"One of the open secrets of literary life is that it's easier to get a book deal for a first novel, or for a work of nonfiction, than it is to get a short story or an article published in a serious magazine. This is because book publishing now revolves less around the book itself than around the marketability of the author--physical appearance; ethnicity, race, religion or sexuality; media or social connections--while serious magazine publishing, for all of its shortcomings, is still about writing"The Nation
Praise Allah for being a gay, vegetarian, pseudo Jew!
p.s. Serious magazines? Anyone been to a newsagent lately? If it's not a close-up of a pimple on Britney's shoulder (no, not her husband), it's a lad mag with more exposed tits than the London zoo aviary (see what I did there?).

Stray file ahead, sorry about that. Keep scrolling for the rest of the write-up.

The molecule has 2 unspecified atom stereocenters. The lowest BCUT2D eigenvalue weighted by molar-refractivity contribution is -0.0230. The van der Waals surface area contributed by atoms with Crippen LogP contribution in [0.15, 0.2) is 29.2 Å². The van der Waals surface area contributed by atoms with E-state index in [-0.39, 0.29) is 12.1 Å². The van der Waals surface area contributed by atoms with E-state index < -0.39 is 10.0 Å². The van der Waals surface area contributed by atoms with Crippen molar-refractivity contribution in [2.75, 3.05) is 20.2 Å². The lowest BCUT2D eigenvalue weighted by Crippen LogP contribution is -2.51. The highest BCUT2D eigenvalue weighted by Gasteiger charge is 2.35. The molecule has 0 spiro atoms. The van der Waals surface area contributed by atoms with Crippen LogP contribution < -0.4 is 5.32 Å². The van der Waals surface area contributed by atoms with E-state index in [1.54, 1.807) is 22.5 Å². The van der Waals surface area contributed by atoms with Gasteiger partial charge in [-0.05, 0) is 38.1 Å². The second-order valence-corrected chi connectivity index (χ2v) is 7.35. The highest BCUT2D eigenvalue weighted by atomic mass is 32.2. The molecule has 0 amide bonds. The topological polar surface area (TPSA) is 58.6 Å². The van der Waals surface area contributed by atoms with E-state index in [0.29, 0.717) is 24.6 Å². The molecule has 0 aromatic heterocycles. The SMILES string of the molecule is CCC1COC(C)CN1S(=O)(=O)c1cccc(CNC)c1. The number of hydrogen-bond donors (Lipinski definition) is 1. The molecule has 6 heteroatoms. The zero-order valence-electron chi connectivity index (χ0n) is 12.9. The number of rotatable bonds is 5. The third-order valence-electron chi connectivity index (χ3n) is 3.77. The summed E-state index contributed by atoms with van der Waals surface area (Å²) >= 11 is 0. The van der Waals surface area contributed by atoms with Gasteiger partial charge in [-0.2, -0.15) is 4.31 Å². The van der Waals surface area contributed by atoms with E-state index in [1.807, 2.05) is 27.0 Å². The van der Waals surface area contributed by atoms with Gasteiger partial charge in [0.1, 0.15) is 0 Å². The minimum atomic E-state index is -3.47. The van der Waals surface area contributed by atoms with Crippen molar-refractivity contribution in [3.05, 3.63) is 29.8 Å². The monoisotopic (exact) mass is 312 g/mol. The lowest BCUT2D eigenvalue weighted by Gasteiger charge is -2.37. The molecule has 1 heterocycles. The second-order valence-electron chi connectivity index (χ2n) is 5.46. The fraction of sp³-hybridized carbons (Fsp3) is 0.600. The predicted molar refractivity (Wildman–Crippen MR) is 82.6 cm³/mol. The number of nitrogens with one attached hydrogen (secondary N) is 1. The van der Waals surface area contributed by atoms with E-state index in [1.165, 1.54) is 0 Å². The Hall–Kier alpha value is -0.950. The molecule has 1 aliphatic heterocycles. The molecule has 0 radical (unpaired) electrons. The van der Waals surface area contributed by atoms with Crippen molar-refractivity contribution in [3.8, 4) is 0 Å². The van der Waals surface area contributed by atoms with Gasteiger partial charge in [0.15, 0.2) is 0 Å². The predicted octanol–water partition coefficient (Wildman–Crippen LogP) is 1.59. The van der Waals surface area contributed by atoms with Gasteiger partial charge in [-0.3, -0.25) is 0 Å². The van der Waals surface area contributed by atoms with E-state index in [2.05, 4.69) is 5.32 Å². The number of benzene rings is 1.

Why you may not be in love yet
You haven’t met the right guy / girl
When you did meet them they weren’t attracted to you because you had a spot on your chin
You had that chance and you lost it
You have issues
You don’t have issues
Your issues aren’t as big an issue as theirs
You need better issues
A glamorous drug problem, a tragic death
Thrush just doesn’t cut it
You prefer it this way
You choose it
You have selected to wake up each day and scream “world, it’s me – just me - and I feel fucking fantastic about it!”
Until your neighbour bangs on the wall
You’re newly married neighbour
You’re on night shift and your only human interaction is with Marty, and he spits when he talks